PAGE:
How Renting Your Home Could Cost You Money

Renting out your home may seem like a great idea, but it costs a lot of money, time, and effort. In fact, many tax and property experts report renting out a room or your entire home could actually end up costing you a lot of money if you don't consider these five things.

You need to Pay Attention to Local Zoning, Permitting and Tax Procedures

Don't live under the presumption that you can start collecting rent by listing your house online. In fact, most cities require you to follow set rules where you have to apply for permits and have to pay occupancy tax. However, since these rules are constantly changing among communities, you should consider listing your rental on Airbnb, where there are fewer listing rules.

The problem is these things are changing often. In some cases, they might even pay occupancy taxes for you. However, as a homeowner, it's crucial that you check their regulations, so you don't end up paying large fines. For example, homeowners in Portland are subject to fines up to $5,000 if they don't have the correct permits.

Your Regular Homeowners Insurance Coverage May Not be Enough

If you don't have the right insurance coverage for renting out your property, you may have to pay more than you'd like. For example, some homeowners policies don't offer coverage if a renter steals or gets injured on your property. We suggest consulting with a property management company if you plan on renting out your property, to see what kind of coverage you should get. Without the right coverage, you could end up looking at both medical and legal bills you have to pay out-of-pocket.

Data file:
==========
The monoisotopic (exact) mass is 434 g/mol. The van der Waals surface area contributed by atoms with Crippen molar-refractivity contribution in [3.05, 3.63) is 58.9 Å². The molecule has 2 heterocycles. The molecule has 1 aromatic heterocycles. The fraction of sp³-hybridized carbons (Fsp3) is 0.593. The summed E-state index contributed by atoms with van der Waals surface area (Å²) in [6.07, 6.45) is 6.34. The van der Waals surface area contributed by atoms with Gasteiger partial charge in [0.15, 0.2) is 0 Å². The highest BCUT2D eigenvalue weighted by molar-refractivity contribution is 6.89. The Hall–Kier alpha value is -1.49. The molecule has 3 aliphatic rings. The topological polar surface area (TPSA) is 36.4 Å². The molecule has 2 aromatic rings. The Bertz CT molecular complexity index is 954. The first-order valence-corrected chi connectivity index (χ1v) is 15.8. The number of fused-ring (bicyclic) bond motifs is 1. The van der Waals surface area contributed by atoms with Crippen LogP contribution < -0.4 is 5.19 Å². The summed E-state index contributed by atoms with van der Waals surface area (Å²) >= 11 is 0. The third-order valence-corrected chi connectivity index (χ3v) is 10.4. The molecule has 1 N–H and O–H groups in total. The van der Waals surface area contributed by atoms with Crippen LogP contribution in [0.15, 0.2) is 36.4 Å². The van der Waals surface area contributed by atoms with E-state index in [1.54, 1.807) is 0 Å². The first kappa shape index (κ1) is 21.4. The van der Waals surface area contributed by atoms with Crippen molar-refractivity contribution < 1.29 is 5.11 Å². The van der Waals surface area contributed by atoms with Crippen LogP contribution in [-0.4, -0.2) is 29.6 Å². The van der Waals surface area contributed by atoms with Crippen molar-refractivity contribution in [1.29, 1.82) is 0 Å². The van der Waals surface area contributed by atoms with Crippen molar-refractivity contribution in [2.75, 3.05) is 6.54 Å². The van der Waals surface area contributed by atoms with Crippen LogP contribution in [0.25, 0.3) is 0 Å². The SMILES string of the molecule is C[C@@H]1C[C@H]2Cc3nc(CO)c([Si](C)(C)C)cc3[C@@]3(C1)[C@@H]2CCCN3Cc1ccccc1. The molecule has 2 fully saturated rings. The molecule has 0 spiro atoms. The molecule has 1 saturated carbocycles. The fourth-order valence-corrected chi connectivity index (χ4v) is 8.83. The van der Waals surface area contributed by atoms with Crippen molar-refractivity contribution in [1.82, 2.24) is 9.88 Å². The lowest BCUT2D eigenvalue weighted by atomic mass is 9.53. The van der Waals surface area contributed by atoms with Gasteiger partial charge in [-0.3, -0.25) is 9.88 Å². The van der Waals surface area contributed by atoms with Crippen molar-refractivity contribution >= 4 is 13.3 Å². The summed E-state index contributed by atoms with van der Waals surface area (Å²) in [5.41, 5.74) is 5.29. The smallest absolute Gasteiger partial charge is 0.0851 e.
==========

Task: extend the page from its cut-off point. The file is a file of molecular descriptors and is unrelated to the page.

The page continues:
You May Have to Pay Additional Income Tax on Your Proceeds

Often, money earned through rentals, such as Airbnb, are taxable. However, some people are required to pay income tax based on their proceeds. But, you only have to worry about it if you rent out a room or home more than 15 days through the year. Once you go past that 15 days, you'll need to start declaring these proceeds as taxable income. This even applies to landlords that are renting out a single room in their house. However, the good news is that any expenses you spend on your rental can be deducted from your annual taxes.

You Can Lose Out on Property Tax Exemption

Believe it or not, income taxes aren't the only kind of taxes you need to worry about when renting our your property. Most states allow property tax reductions, but that can change if you rent out your home. Once you start accruing income from your rental, your state can consider it a business, and you could start losing out on property tax exemptions. If you're worried about losing out this exemption, you should contact your local or state tax department before renting out your property. This way, you can avoid losing your property tax exemption.

You Might Need to Spend Money to Start Making Money

Although the point of renting out your property is to increase your income, you may need to spend a little money to actually start making money. Most of this money is used to attract lenders via a paid listing. However, you should make sure you have up-to-date pictures and properly update your home with new, modern amenities to attract new renters on the market. Sure, this can cost you a bit up front, but it will all pay off once you get a tenant in your rental.

The purpose of this article isn't to stray you away from renting our your property. Instead, it's to remind you that becoming a landlord comes with a cost. Whether it be getting the right legal documents in place, losing out on tax exemptions, or paying money to get your listing online, there is plenty of money you're going to need to spend or lose out on when renting out your home. However, don't forget that renting out your property comes with many privileges, which as making a lot of money on your home. So, while you're deciding whether or not to rent out your home, consider this guide, and determine how renting out your home could cost you big time.






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